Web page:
y <- abs(sapply(group2, function(x) x - group2))
y
     [,1] [,2] [,3] [,4] [,5] [,6]
[1,]    0    0    1    1    2    2
[2,]    0    0    1    1    2    2
[3,]    1    1    0    0    1    1
[4,]    1    1    0    0    1    1
[5,]    2    2    1    1    0    0
[6,]    2    2    1    1    0    0
y[y > 1] <- 1
y
     [,1] [,2] [,3] [,4] [,5] [,6]
[1,]    0    0    1    1    1    1
[2,]    0    0    1    1    1    1
[3,]    1    1    0    0    1    1
[4,]    1    1    0    0    1    1
[5,]    1    1    1    1    0    0
[6,]    1    1    1    1    0    0

Each row and column number in x and y correspond to the element number in group1 and group2, respectively. A zero indicates a match, i.e. that a particular element is in the same cluster as another element, and a one indicates that they belong to different clusters. The x and y matrices therefore list all the pairs (twice) and whether or not they belong to the same cluster.

Now the function can compare the two different groups of clusters to get the number of disagreements. Finally to get the Rand Index, which reflects the number of agreements, we subtract the fraction of disagreements from 1.

# divide by two because the pairs are counted twice
# sum to get all the disagreements
sg <- sum(abs(x - y))/2
sg
[1] 6

# get the total number of pairs
bc <- choose(dim(x)[1], 2)
bc
[1] 15

ri <- 1 - sg/bc
ri
[1] 0.6

Assessing clustering results

We can use the Rand index to assess a clustering approach. I’ll illustrate using k-means clustering using the famous iris dataset.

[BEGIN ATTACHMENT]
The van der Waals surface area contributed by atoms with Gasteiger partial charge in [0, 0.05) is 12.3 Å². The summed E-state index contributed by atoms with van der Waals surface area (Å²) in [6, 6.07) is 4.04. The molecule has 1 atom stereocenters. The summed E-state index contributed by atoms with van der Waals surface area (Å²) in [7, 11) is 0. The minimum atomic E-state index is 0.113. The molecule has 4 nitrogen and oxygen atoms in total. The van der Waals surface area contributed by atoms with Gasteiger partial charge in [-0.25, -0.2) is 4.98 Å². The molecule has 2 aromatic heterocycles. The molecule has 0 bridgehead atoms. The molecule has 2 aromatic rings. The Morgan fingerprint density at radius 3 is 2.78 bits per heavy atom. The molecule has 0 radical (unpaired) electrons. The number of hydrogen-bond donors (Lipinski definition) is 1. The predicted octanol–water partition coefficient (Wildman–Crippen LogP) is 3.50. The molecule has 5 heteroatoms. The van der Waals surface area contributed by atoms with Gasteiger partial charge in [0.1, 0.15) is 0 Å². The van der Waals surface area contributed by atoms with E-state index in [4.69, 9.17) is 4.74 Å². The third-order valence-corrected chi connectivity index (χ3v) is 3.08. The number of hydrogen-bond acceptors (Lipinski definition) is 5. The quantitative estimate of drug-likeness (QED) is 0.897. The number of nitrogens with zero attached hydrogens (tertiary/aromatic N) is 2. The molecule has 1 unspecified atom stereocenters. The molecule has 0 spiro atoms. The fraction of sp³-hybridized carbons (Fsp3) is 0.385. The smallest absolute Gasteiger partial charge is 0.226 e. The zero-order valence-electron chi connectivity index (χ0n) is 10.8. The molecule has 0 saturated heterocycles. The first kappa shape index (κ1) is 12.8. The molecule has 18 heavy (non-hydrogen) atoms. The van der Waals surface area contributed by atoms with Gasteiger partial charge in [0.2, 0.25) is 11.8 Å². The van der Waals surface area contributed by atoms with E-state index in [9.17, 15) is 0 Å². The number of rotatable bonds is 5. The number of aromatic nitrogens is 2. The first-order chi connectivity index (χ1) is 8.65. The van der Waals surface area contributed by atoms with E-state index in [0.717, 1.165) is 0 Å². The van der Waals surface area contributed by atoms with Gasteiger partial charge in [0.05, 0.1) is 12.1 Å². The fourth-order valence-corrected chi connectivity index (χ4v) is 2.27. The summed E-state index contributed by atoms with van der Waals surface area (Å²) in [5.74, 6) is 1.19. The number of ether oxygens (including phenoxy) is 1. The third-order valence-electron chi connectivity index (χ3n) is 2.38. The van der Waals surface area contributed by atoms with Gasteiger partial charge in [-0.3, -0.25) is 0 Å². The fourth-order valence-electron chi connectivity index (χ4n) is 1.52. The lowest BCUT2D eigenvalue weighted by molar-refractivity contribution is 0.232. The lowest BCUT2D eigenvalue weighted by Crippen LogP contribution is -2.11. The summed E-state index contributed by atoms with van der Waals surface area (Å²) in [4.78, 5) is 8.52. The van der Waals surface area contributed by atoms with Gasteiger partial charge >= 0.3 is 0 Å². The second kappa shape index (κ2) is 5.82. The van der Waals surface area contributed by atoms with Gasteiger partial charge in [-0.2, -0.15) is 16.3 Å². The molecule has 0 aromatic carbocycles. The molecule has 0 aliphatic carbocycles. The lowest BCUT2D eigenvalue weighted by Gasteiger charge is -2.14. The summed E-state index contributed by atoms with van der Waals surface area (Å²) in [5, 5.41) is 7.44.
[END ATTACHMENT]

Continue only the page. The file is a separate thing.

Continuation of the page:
# check out the data
head(iris)
  Sepal.Length Sepal.Width Petal.Length Petal.Width Species
1          5.1         3.5          1.4         0.2  setosa
2          4.9         3.0          1.4         0.2  setosa
3          4.7         3.2          1.3         0.2  setosa
4          4.6         3.1          1.5         0.2  setosa
5          5.0         3.6          1.4         0.2  setosa
6          5.4         3.9          1.7         0.4  setosa

# true labels
true_label <- as.numeric(iris$Species)
true_label
  [1] 1 1 1 1 1 1 1 1 1 1 1 1 1 1 1 1 1 1 1 1 1 1 1 1 1 1 1 1 1 1 1 1 1 1 1 1 1 1 1 1 1 1 1 1 1 1 1 1 1 1 2 2 2 2 2 2 2 2 2 2 2 2 2
 [64] 2 2 2 2 2 2 2 2 2 2 2 2 2 2 2 2 2 2 2 2 2 2 2 2 2 2 2 2 2 2 2 2 2 2 2 2 2 3 3 3 3 3 3 3 3 3 3 3 3 3 3 3 3 3 3 3 3 3 3 3 3 3 3
[127] 3 3 3 3 3 3 3 3 3 3 3 3 3 3 3 3 3 3 3 3 3 3 3 3

# perform k-means clustering
my_kmeans <- kmeans(x = iris[,-5], centers = 3)
# clustering results
my_kmeans$cluster
  [1] 1 1 1 1 1 1 1 1 1 1 1 1 1 1 1 1 1 1 1 1 1 1 1 1 1 1 1 1 1 1 1 1 1 1 1 1 1 1 1 1 1 1 1 1 1 1 1 1 1 1 3 3 2 3 3 3 3 3 3 3 3 3 3
 [64] 3 3 3 3 3 3 3 3 3 3 3 3 3 3 2 3 3 3 3 3 3 3 3 3 3 3 3 3 3 3 3 3 3 3 3 3 3 2 3 2 2 2 2 3 2 2 2 2 2 2 3 3 2 2 2 2 3 2 3 2 3 2 2
[127] 3 3 2 2 2 2 2 3 2 2 2 2 3 2 2 2 3 2 2 2 3 2 2 3

# Rand index
rand.index(true_label, my_kmeans$cluster)
[1] 0.8797315

From the Wikipedia article:

The Rand index has a value between 0 and 1, with 0 indicating that the two data clusterings do not agree on any pair of points and 1 indicating that the data clusterings are exactly the same.

The Rand index suggests that the k-means clustering of the iris data using sepal and petal measurements is similar to the real “clustering” of the data.

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One comment Add yours
  1. Great explanation of the process, I struggled to find a clear simple explanation for this process and you provided exactly what I needed (while MANY other sites did not). Many thanks ?